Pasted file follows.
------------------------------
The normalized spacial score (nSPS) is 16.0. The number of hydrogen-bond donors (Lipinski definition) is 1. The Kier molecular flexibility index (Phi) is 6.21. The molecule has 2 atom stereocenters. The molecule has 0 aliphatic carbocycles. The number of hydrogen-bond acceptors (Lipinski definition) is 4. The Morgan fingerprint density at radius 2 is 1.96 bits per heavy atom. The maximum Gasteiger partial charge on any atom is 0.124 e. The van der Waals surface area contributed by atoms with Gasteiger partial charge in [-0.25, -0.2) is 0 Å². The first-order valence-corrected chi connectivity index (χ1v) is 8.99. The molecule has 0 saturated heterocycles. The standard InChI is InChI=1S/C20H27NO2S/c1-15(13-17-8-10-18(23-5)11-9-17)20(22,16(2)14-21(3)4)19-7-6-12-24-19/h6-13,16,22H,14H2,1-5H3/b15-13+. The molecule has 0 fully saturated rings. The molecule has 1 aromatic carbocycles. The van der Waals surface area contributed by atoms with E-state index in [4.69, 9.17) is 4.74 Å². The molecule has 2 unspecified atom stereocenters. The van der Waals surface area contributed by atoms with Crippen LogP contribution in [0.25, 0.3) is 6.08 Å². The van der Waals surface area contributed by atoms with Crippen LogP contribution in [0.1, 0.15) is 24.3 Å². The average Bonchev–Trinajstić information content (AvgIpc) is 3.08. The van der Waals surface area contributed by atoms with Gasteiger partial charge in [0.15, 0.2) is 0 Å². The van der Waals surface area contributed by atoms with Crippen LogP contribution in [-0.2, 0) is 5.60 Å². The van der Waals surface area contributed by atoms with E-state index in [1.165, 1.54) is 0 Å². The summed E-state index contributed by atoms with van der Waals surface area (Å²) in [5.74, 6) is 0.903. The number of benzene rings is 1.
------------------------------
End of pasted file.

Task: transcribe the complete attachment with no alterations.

The normalized spacial score (nSPS) is 16.0. The number of hydrogen-bond donors (Lipinski definition) is 1. The Kier molecular flexibility index (Phi) is 6.21. The molecule has 2 atom stereocenters. The molecule has 0 aliphatic carbocycles. The number of hydrogen-bond acceptors (Lipinski definition) is 4. The Morgan fingerprint density at radius 2 is 1.96 bits per heavy atom. The maximum Gasteiger partial charge on any atom is 0.124 e. The van der Waals surface area contributed by atoms with Gasteiger partial charge in [-0.25, -0.2) is 0 Å². The first-order valence-corrected chi connectivity index (χ1v) is 8.99. The molecule has 0 saturated heterocycles. The standard InChI is InChI=1S/C20H27NO2S/c1-15(13-17-8-10-18(23-5)11-9-17)20(22,16(2)14-21(3)4)19-7-6-12-24-19/h6-13,16,22H,14H2,1-5H3/b15-13+. The molecule has 0 fully saturated rings. The molecule has 1 aromatic carbocycles. The van der Waals surface area contributed by atoms with E-state index in [4.69, 9.17) is 4.74 Å². The molecule has 2 unspecified atom stereocenters. The van der Waals surface area contributed by atoms with Crippen LogP contribution in [0.25, 0.3) is 6.08 Å². The van der Waals surface area contributed by atoms with Crippen LogP contribution in [0.1, 0.15) is 24.3 Å². The average Bonchev–Trinajstić information content (AvgIpc) is 3.08. The van der Waals surface area contributed by atoms with Gasteiger partial charge in [0.15, 0.2) is 0 Å². The van der Waals surface area contributed by atoms with Crippen LogP contribution in [-0.2, 0) is 5.60 Å². The van der Waals surface area contributed by atoms with E-state index in [1.165, 1.54) is 0 Å². The summed E-state index contributed by atoms with van der Waals surface area (Å²) in [5.74, 6) is 0.903. The number of benzene rings is 1.